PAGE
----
Tuesday, October 30, 2007

The Parable of the Lost Coin

I just love this one. It comes from luke 15:8,9. "What woman having ten pieces of silver, if she lose one piece, doth not light a candle, and sweep the house, and seek diligently till she find it? And when she hath found it, she calleth her friends and her neighbors together, saying, Rejoice with me; for I have found that piece which I had lost."

So much to work with here. First of all, the woman had not really lost the money, she had just lost sight of it. It was there in her house all the time. In Mrs. Eddy's spiritual interpretation of the 23rd Psalm she defines house as consciousness. So sometimes we are praying about something we feel we have lost; an article, a friendship, a loved one, car keys, a memory, our purity or innocence. We may think we lost something by making a poor choice, or by circumstances beyond our control. No matter, it appears to be gone. But through prayer we can see that we never really lost whatever it was, we just lost sight of it.

In Bible times women were given coins when they married. These were not to spend but were usually sewn onto a scarf. This was no ordinary penny that had disappeared, but something of great value to this woman. So much so that she went to great lengths to find it. First she lights a candle. Perhaps it will be easier to spot if the shadows are illuminated. When we pray we are bringing the light of Truth to a situation, the truth about God as good and filling all space. God as Mind always knowing where His ideas are. Light dispells darkness, prayer lightens our thought. But she still hasn't spotted the coin. Next she sweeps the house. Thinking of house as consciousness we can see this as clearing away all the cobwebs or old thinking that have been allowed to remain untended. Sweep it all out, bring a sense of order and purity in its place. Still no coin. Does she give up having taken a few steps? Do we? She now searches diligently, she perseveres, takes the time to continue searching. I think this shows an expectation of finding it. Admitting that it is still possible to get it back. And she does. Phew!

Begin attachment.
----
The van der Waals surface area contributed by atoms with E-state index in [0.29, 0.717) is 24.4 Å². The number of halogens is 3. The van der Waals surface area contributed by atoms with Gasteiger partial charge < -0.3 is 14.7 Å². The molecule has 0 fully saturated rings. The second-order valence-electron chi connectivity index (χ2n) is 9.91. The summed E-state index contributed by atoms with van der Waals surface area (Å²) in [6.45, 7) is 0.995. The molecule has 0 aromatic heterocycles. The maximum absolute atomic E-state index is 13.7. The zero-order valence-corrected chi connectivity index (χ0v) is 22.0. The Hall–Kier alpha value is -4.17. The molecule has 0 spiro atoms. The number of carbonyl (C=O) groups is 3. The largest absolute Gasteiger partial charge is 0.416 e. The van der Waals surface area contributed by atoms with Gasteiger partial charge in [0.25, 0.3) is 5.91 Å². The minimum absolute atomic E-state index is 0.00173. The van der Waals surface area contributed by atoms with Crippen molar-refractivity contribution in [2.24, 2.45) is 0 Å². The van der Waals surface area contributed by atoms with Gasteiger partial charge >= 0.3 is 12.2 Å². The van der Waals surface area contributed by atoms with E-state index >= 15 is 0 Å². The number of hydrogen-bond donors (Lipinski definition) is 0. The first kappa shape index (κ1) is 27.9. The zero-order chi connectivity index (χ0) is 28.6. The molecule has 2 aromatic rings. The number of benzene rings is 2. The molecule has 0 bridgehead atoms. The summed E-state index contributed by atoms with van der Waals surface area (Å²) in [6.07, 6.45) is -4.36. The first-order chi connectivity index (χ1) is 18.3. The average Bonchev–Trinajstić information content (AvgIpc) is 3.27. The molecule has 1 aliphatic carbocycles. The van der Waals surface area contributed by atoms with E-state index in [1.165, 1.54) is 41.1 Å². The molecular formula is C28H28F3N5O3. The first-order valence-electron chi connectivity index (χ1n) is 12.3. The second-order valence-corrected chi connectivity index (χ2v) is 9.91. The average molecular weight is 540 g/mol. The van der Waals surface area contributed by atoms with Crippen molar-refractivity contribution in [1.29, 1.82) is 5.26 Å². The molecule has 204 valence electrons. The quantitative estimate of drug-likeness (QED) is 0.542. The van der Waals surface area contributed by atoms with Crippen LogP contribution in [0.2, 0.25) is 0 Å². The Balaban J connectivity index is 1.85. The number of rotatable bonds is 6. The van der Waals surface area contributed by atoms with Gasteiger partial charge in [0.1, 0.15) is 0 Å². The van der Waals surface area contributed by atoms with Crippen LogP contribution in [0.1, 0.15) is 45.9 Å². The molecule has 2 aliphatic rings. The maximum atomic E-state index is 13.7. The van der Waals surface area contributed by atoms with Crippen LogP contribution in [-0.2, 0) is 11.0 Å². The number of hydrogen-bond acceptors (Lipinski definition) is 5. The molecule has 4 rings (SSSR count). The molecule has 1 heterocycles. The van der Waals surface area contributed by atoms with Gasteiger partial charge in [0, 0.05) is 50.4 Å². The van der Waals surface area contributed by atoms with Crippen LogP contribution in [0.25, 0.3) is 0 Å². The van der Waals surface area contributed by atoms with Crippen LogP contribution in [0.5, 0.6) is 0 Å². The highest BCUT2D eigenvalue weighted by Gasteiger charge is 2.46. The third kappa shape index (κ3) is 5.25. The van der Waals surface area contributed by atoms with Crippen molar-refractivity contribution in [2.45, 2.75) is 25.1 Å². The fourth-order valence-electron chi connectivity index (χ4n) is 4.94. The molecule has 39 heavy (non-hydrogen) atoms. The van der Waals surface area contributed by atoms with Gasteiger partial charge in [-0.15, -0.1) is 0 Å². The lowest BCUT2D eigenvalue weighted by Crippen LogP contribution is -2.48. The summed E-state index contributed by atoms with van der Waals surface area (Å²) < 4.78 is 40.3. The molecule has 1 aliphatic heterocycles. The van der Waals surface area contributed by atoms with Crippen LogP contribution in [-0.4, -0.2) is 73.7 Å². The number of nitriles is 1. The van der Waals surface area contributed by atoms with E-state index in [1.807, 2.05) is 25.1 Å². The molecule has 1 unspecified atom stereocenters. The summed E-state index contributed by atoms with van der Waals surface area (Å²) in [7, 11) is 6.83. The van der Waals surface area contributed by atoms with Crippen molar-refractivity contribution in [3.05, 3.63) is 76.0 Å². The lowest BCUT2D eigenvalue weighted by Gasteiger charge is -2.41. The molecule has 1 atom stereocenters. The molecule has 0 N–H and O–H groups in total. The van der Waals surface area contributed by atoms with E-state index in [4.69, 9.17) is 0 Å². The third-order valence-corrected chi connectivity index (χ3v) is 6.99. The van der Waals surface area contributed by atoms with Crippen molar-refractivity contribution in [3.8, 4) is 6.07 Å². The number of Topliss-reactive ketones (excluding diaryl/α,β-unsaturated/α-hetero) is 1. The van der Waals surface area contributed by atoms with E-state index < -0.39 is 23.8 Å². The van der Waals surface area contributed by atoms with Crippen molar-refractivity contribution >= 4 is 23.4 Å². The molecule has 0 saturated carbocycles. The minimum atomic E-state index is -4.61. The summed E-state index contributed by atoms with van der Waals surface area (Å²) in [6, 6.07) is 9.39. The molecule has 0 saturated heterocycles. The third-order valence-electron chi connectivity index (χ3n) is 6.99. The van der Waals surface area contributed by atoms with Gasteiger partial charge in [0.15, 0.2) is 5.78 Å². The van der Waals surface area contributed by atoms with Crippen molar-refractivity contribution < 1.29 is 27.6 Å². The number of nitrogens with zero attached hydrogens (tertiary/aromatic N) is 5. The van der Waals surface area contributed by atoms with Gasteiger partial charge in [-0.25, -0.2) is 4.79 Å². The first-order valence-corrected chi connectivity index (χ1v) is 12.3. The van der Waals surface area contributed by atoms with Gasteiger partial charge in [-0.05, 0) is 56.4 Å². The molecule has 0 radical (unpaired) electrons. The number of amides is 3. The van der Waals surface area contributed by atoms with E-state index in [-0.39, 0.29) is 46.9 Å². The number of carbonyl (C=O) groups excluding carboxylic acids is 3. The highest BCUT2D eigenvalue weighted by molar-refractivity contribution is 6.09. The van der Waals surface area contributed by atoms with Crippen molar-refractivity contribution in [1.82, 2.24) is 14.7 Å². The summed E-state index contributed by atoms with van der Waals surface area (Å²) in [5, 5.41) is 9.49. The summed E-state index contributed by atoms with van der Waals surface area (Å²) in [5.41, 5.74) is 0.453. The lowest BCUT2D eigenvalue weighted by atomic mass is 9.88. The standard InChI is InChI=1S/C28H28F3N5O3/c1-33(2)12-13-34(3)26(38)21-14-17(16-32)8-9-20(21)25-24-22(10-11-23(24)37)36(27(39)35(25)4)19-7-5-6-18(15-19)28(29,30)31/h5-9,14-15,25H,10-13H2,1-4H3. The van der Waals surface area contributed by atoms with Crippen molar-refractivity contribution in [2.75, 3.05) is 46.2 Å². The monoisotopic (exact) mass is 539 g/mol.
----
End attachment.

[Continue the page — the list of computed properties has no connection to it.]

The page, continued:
But that is not the end of the parable, nor should it be the end of our work. She shares this good news with her friends and neighbors. We do this when we give a testimony at our Wednesday service or send it to the periodicals for publication. We are expressing our gratitude. That should be to God first, and then with others. You never know when what you share is exactly what someone else needs to hear. Right then or some time later. The light she used enabled her to see more clearly. Prayer enables us to see ourselves as God sees us. Never dealing with loss or grief or lack. Complete. Whole. Joyous.

When she found that coin it had lost none of its value. It had not been tainted or flawed. It remained perfect and had its full value. So do we, as we discover our true identity as God's very image and likeness.

Go in peace.

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